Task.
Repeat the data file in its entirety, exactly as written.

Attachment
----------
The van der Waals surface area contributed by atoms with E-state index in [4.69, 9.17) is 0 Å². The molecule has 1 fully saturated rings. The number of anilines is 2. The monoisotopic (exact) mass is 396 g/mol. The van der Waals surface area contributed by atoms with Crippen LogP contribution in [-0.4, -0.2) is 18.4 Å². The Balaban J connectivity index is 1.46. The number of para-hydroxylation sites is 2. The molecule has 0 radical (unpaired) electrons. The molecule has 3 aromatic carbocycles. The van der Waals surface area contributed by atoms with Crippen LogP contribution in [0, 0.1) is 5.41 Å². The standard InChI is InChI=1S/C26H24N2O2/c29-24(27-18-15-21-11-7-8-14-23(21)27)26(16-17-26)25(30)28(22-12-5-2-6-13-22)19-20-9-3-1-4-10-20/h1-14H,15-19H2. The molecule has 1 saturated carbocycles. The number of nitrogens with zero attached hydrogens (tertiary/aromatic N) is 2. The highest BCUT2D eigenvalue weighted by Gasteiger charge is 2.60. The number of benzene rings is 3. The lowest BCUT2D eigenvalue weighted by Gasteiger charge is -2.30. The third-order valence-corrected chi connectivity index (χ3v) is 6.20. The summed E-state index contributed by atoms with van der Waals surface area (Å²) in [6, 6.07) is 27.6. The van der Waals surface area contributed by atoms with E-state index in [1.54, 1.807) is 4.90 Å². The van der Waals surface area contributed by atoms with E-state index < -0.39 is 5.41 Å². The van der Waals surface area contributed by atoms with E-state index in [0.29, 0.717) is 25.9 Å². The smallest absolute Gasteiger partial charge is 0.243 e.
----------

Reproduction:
The van der Waals surface area contributed by atoms with E-state index in [4.69, 9.17) is 0 Å². The molecule has 1 fully saturated rings. The number of anilines is 2. The monoisotopic (exact) mass is 396 g/mol. The van der Waals surface area contributed by atoms with Crippen LogP contribution in [-0.4, -0.2) is 18.4 Å². The Balaban J connectivity index is 1.46. The number of para-hydroxylation sites is 2. The molecule has 0 radical (unpaired) electrons. The molecule has 3 aromatic carbocycles. The van der Waals surface area contributed by atoms with Crippen LogP contribution in [0, 0.1) is 5.41 Å². The standard InChI is InChI=1S/C26H24N2O2/c29-24(27-18-15-21-11-7-8-14-23(21)27)26(16-17-26)25(30)28(22-12-5-2-6-13-22)19-20-9-3-1-4-10-20/h1-14H,15-19H2. The molecule has 1 saturated carbocycles. The number of nitrogens with zero attached hydrogens (tertiary/aromatic N) is 2. The highest BCUT2D eigenvalue weighted by Gasteiger charge is 2.60. The number of benzene rings is 3. The lowest BCUT2D eigenvalue weighted by Gasteiger charge is -2.30. The third-order valence-corrected chi connectivity index (χ3v) is 6.20. The summed E-state index contributed by atoms with van der Waals surface area (Å²) in [6, 6.07) is 27.6. The van der Waals surface area contributed by atoms with E-state index in [1.54, 1.807) is 4.90 Å². The van der Waals surface area contributed by atoms with E-state index < -0.39 is 5.41 Å². The van der Waals surface area contributed by atoms with E-state index in [0.29, 0.717) is 25.9 Å². The smallest absolute Gasteiger partial charge is 0.243 e.